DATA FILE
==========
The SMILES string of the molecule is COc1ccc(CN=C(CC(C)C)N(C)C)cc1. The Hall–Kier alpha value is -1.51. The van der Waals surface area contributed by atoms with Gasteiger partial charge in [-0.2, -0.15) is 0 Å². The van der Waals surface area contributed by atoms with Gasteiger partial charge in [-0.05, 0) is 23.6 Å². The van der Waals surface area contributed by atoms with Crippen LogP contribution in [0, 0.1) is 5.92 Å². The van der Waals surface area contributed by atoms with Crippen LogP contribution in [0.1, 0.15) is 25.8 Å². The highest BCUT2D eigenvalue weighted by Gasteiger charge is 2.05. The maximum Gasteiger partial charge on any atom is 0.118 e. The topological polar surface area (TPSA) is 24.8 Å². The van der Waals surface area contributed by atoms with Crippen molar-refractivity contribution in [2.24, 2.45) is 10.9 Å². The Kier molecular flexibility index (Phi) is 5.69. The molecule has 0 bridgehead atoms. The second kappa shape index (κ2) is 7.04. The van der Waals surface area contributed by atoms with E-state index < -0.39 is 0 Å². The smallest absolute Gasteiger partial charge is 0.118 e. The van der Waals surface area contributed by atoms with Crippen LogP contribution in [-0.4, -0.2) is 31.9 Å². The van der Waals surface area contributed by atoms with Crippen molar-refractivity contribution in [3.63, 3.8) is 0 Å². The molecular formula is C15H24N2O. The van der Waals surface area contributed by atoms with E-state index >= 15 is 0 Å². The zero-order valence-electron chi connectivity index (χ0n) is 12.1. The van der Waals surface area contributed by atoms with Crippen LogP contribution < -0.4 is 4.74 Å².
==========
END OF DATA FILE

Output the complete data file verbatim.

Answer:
The SMILES string of the molecule is COc1ccc(CN=C(CC(C)C)N(C)C)cc1. The Hall–Kier alpha value is -1.51. The van der Waals surface area contributed by atoms with Gasteiger partial charge in [-0.2, -0.15) is 0 Å². The van der Waals surface area contributed by atoms with Gasteiger partial charge in [-0.05, 0) is 23.6 Å². The van der Waals surface area contributed by atoms with Crippen LogP contribution in [0, 0.1) is 5.92 Å². The van der Waals surface area contributed by atoms with Crippen LogP contribution in [0.1, 0.15) is 25.8 Å². The highest BCUT2D eigenvalue weighted by Gasteiger charge is 2.05. The maximum Gasteiger partial charge on any atom is 0.118 e. The topological polar surface area (TPSA) is 24.8 Å². The van der Waals surface area contributed by atoms with Crippen molar-refractivity contribution in [2.24, 2.45) is 10.9 Å². The Kier molecular flexibility index (Phi) is 5.69. The molecule has 0 bridgehead atoms. The second kappa shape index (κ2) is 7.04. The van der Waals surface area contributed by atoms with E-state index < -0.39 is 0 Å². The smallest absolute Gasteiger partial charge is 0.118 e. The van der Waals surface area contributed by atoms with Crippen LogP contribution in [-0.4, -0.2) is 31.9 Å². The van der Waals surface area contributed by atoms with Crippen molar-refractivity contribution in [3.63, 3.8) is 0 Å². The molecular formula is C15H24N2O. The van der Waals surface area contributed by atoms with E-state index >= 15 is 0 Å². The zero-order valence-electron chi connectivity index (χ0n) is 12.1. The van der Waals surface area contributed by atoms with Crippen LogP contribution < -0.4 is 4.74 Å².